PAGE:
They argue that improving schools are evolutionary schools - schools that have built around themselves a coalition of "responsible parties" (teachers, parents, business people and people from "the community") who give the school its strategic direction and its "sense of the possible".
In the United States, from where their research and examples come, their argument may be convincing. However, in spite of the editorial contribution of David Hopkins, it doesn't cross the Atlantic very well. There is nothing, for example, relating the role of our governors to that of the "responsible parties", and nothing on the all-important issue of accountability. To whom, precisely, are these powerful groups responsible? And what happens to those schools that, by reason of their location, simply can't attract the sort of know-how (and the time to use it) that these decision- takers need?
Policy-makers tend to duck that second question. All schools make a difference, they insist: "We know what works." And up to a point, of course, we do. Alma Harris's Teaching and Learning in the Effective School (Ashgate pound;35) has a David Hopkins foreword and is a straightforward and teacher friendly summary of effectiveness research which looks at the characteristics, not just of effective schools, but of effective departments, classrooms and lessons. It is clear, succinct and helpful, and there are lessons here for thinking schools.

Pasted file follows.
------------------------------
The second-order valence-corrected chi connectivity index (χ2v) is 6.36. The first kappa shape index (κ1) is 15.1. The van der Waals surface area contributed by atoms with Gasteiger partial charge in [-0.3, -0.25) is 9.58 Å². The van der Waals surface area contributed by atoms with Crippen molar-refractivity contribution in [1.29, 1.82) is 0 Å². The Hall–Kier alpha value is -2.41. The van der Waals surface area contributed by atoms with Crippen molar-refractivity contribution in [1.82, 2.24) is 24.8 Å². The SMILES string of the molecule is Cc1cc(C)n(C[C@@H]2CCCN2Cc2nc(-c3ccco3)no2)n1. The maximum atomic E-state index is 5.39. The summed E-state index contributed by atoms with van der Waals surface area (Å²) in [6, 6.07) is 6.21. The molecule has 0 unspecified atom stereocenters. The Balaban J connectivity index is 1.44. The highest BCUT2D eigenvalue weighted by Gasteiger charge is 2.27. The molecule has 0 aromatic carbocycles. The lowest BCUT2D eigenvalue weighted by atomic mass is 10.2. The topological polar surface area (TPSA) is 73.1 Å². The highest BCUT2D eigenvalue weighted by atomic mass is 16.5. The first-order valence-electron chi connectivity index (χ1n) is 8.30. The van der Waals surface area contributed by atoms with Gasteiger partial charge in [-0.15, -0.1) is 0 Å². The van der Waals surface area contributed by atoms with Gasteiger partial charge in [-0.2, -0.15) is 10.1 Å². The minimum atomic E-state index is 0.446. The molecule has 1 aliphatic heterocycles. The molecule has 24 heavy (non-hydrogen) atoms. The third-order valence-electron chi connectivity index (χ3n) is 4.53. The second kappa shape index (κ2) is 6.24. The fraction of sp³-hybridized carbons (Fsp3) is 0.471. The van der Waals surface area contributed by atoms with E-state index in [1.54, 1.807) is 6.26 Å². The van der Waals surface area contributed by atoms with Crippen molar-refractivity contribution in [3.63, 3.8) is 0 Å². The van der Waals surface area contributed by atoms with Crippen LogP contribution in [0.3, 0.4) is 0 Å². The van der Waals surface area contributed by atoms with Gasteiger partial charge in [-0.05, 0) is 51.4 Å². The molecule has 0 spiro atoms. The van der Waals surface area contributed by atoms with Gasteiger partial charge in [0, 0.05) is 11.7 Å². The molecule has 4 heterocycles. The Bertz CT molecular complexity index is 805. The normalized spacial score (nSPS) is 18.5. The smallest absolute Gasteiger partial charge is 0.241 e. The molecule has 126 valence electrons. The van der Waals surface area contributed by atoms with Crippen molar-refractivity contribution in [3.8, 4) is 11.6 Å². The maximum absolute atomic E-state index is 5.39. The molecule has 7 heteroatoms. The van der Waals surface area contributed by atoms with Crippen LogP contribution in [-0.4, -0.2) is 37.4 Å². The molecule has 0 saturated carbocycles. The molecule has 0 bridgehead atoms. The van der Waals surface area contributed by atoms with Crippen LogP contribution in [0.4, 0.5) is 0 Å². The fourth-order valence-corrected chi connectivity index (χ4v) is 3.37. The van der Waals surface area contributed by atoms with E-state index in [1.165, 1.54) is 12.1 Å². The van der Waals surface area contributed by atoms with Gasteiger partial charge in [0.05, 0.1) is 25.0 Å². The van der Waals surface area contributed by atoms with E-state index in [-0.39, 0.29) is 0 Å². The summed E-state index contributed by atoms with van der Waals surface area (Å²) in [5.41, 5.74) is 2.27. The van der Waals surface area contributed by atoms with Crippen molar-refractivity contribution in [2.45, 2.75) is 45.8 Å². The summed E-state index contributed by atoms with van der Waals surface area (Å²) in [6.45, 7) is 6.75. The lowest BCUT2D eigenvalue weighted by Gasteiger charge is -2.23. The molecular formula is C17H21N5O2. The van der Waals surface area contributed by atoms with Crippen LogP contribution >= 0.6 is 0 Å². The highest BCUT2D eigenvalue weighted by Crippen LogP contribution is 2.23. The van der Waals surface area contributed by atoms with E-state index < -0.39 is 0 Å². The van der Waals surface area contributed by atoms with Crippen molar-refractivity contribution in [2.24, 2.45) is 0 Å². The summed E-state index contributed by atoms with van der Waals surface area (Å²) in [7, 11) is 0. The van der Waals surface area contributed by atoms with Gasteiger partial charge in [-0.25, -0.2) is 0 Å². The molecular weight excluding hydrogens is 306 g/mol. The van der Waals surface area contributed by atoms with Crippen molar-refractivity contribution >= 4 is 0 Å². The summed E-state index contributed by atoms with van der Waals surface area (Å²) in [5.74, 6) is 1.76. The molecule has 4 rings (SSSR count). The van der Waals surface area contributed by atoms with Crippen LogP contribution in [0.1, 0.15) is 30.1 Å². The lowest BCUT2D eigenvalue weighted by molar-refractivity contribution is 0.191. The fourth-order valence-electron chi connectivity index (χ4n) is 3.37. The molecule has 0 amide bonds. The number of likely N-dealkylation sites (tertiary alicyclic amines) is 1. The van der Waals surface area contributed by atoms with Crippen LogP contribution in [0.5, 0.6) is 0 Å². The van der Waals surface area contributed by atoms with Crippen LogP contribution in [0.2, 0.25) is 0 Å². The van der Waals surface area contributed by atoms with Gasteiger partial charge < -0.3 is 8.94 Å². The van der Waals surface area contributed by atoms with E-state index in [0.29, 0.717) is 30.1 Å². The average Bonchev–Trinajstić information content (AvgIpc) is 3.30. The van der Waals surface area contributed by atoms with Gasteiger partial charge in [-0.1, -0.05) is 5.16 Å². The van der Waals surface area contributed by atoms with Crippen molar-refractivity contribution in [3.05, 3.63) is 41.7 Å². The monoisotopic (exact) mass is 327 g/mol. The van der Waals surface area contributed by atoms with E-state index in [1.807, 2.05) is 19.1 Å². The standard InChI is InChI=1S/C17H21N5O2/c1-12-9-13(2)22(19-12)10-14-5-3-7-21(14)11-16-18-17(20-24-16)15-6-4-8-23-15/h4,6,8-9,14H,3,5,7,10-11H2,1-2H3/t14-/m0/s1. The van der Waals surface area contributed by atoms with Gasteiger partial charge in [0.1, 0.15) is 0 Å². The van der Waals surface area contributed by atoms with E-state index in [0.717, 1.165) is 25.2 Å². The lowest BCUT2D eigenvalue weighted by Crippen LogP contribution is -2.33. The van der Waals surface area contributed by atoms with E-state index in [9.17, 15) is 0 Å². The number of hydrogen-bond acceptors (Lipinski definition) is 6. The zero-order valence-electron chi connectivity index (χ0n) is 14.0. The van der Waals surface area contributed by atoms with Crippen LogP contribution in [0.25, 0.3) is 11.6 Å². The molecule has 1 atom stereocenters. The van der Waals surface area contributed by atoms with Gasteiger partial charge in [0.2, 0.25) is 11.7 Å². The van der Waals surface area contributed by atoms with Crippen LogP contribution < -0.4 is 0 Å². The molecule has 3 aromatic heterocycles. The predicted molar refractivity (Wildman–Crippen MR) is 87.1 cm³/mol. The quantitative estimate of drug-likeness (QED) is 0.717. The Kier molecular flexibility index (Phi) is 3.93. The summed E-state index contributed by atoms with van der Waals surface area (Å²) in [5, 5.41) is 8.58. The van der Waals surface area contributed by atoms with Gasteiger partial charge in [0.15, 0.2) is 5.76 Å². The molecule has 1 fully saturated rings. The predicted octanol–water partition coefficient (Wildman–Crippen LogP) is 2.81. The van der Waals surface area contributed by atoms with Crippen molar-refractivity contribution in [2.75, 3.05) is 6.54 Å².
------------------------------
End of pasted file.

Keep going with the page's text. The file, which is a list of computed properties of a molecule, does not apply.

The trouble is that schools start from very different places. It's a very short step, for instance, from "all schools make a difference" to "schools make all the difference" - but a crucial step for schools with disadvantaged intakes. Martin Thrupp, whose vigorous Schools Making a Difference (Open University Press pound;16.99) is subtitled "Let's be Realistic!", argues that the weakness of Michael Barber and the school effectiveness campaigners is their assumption that, in the learning stakes, it's only the quality management and instruction that really count.
That's nonsense, Thrupp says. He believes that what students learn from each other is equally important - which is why a balanced intake is so often a feature of what researchers deem "successful schools". The implication - that we need to be addressing issues of social advantage as well as those of educational blame - is political dynamite, but the evidence cited is persuasive.
Paul Boyd starts from a similar premise in The Pupil Exclusion Maze (QEC pound;9.95), but comes to a rather different conclusion. For him, exclusion from school is a symptom of what he sees as a much more damaging condition - the spiritual, moral, mental, social, cultural, and racial exclusion visited by society on an ever growing number of young people. We even exclude them from childhood, he says.
Schools (which have become, he says, educational "production plants") are both the victims of this condition and its only cure, and he looks to them to produce, quite literally, a mission statement. His book is a passionate and moral call to action, sometimes repet- itive and disjointed, but always crunchingly thought-provoking.